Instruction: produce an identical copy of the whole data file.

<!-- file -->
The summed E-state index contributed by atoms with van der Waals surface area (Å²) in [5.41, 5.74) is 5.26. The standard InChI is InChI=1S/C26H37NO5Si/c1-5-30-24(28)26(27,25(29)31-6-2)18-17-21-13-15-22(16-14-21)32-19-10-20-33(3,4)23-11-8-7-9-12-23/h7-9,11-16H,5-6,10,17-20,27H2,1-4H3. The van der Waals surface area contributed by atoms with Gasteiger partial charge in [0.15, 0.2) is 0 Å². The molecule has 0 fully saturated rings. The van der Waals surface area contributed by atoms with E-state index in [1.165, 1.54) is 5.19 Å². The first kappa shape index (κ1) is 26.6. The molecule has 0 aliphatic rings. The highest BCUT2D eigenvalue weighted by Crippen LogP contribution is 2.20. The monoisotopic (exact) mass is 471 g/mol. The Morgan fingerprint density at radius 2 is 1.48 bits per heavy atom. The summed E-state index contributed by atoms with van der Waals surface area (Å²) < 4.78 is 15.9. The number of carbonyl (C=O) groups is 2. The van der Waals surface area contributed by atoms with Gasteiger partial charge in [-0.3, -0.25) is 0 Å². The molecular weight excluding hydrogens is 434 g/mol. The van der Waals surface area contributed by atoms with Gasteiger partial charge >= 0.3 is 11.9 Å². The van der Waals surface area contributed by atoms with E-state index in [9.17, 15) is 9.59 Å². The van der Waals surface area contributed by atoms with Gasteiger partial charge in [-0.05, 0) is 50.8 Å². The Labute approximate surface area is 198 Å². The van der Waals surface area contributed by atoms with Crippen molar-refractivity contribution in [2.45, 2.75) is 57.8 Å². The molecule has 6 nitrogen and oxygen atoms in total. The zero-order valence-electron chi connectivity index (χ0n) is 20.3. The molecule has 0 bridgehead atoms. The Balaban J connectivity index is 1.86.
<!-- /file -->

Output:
The summed E-state index contributed by atoms with van der Waals surface area (Å²) in [5.41, 5.74) is 5.26. The standard InChI is InChI=1S/C26H37NO5Si/c1-5-30-24(28)26(27,25(29)31-6-2)18-17-21-13-15-22(16-14-21)32-19-10-20-33(3,4)23-11-8-7-9-12-23/h7-9,11-16H,5-6,10,17-20,27H2,1-4H3. The van der Waals surface area contributed by atoms with Gasteiger partial charge in [0.15, 0.2) is 0 Å². The molecule has 0 fully saturated rings. The van der Waals surface area contributed by atoms with E-state index in [1.165, 1.54) is 5.19 Å². The first kappa shape index (κ1) is 26.6. The molecule has 0 aliphatic rings. The highest BCUT2D eigenvalue weighted by Crippen LogP contribution is 2.20. The monoisotopic (exact) mass is 471 g/mol. The Morgan fingerprint density at radius 2 is 1.48 bits per heavy atom. The summed E-state index contributed by atoms with van der Waals surface area (Å²) < 4.78 is 15.9. The number of carbonyl (C=O) groups is 2. The van der Waals surface area contributed by atoms with Gasteiger partial charge in [-0.3, -0.25) is 0 Å². The molecular weight excluding hydrogens is 434 g/mol. The van der Waals surface area contributed by atoms with Gasteiger partial charge >= 0.3 is 11.9 Å². The van der Waals surface area contributed by atoms with E-state index in [9.17, 15) is 9.59 Å². The van der Waals surface area contributed by atoms with Gasteiger partial charge in [-0.05, 0) is 50.8 Å². The Labute approximate surface area is 198 Å². The van der Waals surface area contributed by atoms with Crippen molar-refractivity contribution in [2.45, 2.75) is 57.8 Å². The molecule has 6 nitrogen and oxygen atoms in total. The zero-order valence-electron chi connectivity index (χ0n) is 20.3. The molecule has 0 bridgehead atoms. The Balaban J connectivity index is 1.86.